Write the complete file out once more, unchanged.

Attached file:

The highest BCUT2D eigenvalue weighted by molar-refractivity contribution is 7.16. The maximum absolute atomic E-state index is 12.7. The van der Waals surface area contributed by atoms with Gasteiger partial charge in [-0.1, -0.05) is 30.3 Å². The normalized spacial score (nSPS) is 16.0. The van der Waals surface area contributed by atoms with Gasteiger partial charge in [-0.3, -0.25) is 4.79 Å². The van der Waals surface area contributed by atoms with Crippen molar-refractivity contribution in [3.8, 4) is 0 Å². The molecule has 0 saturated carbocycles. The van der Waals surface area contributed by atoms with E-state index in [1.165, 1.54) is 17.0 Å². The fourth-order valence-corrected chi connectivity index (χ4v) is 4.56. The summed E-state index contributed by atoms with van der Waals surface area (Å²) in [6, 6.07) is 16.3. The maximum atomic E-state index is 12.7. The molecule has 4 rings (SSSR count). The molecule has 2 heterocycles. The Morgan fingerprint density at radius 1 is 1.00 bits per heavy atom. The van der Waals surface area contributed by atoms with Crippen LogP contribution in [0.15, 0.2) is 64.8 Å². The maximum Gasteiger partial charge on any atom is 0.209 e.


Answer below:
The highest BCUT2D eigenvalue weighted by molar-refractivity contribution is 7.16. The maximum absolute atomic E-state index is 12.7. The van der Waals surface area contributed by atoms with Gasteiger partial charge in [-0.1, -0.05) is 30.3 Å². The normalized spacial score (nSPS) is 16.0. The van der Waals surface area contributed by atoms with Gasteiger partial charge in [-0.3, -0.25) is 4.79 Å². The van der Waals surface area contributed by atoms with Crippen molar-refractivity contribution in [3.8, 4) is 0 Å². The molecule has 0 saturated carbocycles. The van der Waals surface area contributed by atoms with E-state index in [1.165, 1.54) is 17.0 Å². The fourth-order valence-corrected chi connectivity index (χ4v) is 4.56. The summed E-state index contributed by atoms with van der Waals surface area (Å²) in [6, 6.07) is 16.3. The maximum atomic E-state index is 12.7. The molecule has 4 rings (SSSR count). The molecule has 2 heterocycles. The Morgan fingerprint density at radius 1 is 1.00 bits per heavy atom. The van der Waals surface area contributed by atoms with Crippen LogP contribution in [0.15, 0.2) is 64.8 Å². The maximum Gasteiger partial charge on any atom is 0.209 e.